Wooten v. State Compensation Commissioner

Annotate this Case

95 S.E.2d 643 (1957)

Benjamin M. WOOTEN v. STATE COMPENSATION COMMISSIONER and Lillybrook Coal Co.

No. 10847.

Supreme Court of Appeals of West Virginia.

Submitted January 9, 1957.

Decided February 19, 1957.

*644 Ned H. Ragland, Beckley, for appellant.

Scherer, Bowers & File, L. L. Scherer, Beckley, for appellee.

BROWNING, Judge.

Benjamin M. Wooten, hereinafter referred to as claimant, appeals from an order of the Workmen's Compensation Appeal Board affirming an order of the State Compensation Commissioner denying claimant's application for silicosis benefits on the ground "claimant was not injuriously exposed to the hazard of silicon dioxide dust for a continuous period of not less than sixty days within two years prior to the filing of his application."

The claimant, a coal miner, had been employed at general mine work since 1934 by the Lillybrook Coal Company at Lillybrook, West Virginia. He ceased work on November 13, 1953, and filed his application for silicosis benefits, which was received by the State Compensation Commissioner on Monday, November 14, 1955.

The Commissioner and the Appeal Board, having found that the application was timely filed, the sole issue before this Court is whether the claimant has met the requirements of Code, 23-4-1, as amended, Code, 23-4-15, as amended, and Chapter 131, Acts of the Legislature, Regular Session, 1945, now designated§ 15b of Chapter 23, Article 4, as amended. The pertinent portions of these statutes are as follows:

23-4-1: To Whom Compensation Fund Disbursed * * *: "Subject to the provisions and limitations elsewhere in this chapter set forth, the commissioner shall disburse the workmen's compensation fund * * * to the employees of such employers as are not delinquent in the payment of premiums for the last quarter in which such employees have been exposed to the hazard of silicon dioxide dust * * *: Provided, however, that compensation shall not be payable for the disease of silicosis, * * * unless in the State of West Virginia the employee has been exposed to the hazard of silicon dioxide dust over a continuous period of not less than two years during the ten years immediately preceding the date of his last exposure to such hazards. An application for benefits on account of silicosis shall set forth the name of the employer or employers and the time worked for each, and the commissioner may allocate to and divide any charges on account of such claim among the employers by whom the claimant was employed for as much as sixty days during the period of two years immediately preceding the filing of the application. The allocation shall be based upon the time and degree of exposure with each employer."

23-4-15: Application for Benefits; * *. "To entitle any employee to compensation for silicosis under the provisions hereof, the application therefor must be made on the form or forms prescribed by the commissioner and filed in the office of the commissioner within two years from and after the last day of the last continuous period of sixty days or more during which the employee was exposed to the hazard of silicon dioxide dust * * *."

23-4-15b: Nonmedical Questions Determined by the Commissioner in Silicosis Cases; Hearing: "If a claim for silicosis benefits be filed by an employee, the commissioner shall determine whether the claimant was exposed to the hazard of silicon dioxide dust for a continuous period of not less than sixty days while in the employ *645 of the employer within two years prior to the filing of his claim, and whether in the State of West Virginia the claimant was exposed to such hazard over a continuous period of not less than two years during the ten years immediately preceding the date of his last exposure thereto. * * * The commissioner shall also determine such other nonmedical facts as may in his opinion be pertinent to a decision on the validity of the claim."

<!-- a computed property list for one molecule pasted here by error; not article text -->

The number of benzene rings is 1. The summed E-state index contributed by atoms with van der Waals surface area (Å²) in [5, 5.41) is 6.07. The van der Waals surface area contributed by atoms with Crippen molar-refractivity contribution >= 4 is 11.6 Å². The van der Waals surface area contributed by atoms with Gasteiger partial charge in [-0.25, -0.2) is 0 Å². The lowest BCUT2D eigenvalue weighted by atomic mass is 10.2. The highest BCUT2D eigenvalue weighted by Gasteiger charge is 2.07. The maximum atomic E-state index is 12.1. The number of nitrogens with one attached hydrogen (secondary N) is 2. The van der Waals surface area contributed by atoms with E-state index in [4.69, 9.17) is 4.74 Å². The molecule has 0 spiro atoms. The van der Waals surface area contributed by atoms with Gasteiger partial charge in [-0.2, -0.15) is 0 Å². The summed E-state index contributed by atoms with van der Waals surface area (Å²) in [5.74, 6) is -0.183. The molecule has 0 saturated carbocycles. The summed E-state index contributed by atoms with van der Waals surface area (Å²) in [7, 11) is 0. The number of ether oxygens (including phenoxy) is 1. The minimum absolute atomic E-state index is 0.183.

While the Commissioner had rejected this claim on the ground that the claimant was not injuriously exposed to silicon dioxide dust "for a continuous period of not less than sixty days within two years prior to the filing of his application", the Appeal Board, recognizing that such action was in direct conflict with the decisions of this Court in Bumpus v. State Compensation Commissioner, 137 W.Va. 815, 74 S.E.2d 262, and Richardson v. State Compensation Commissioner, 137 W.Va. 819, 74 S.E.2d 258, affirmed the order of the Commissioner upon the ground that there was "not a single" day of exposure by the claimant within the two year period immediately preceding the filing of his application. The Board concedes that the application was timely filed by virtue of the provisions of Code, 2-2-3: "The time within which an act is to be done shall be computed by excluding the first day and including the last; or if the last be Sunday, it shall also be excluded * * *." The claimant's application shows that the last day he worked was November 13, 1953; that he was on that day exposed to the hazard of silicon dioxide dust in harmful quantities; and that he had been so exposed continuously prior to that date while employed by this employer for a period of 19 years in this State. If November 13, 1953, is excluded, and November 13, 1955, is included, the latter date would normally have been the last day of the two year period following the time when the claimant ceased to work for this or any other employer. However, November 13, 1955, was a Sunday, and, since Code, 2-2-3, plainly says that in such event that day "shall also be excluded", the filing of this application on Monday, November 14, 1955, was within the two year period immediately following the day on which the claimant ceased work.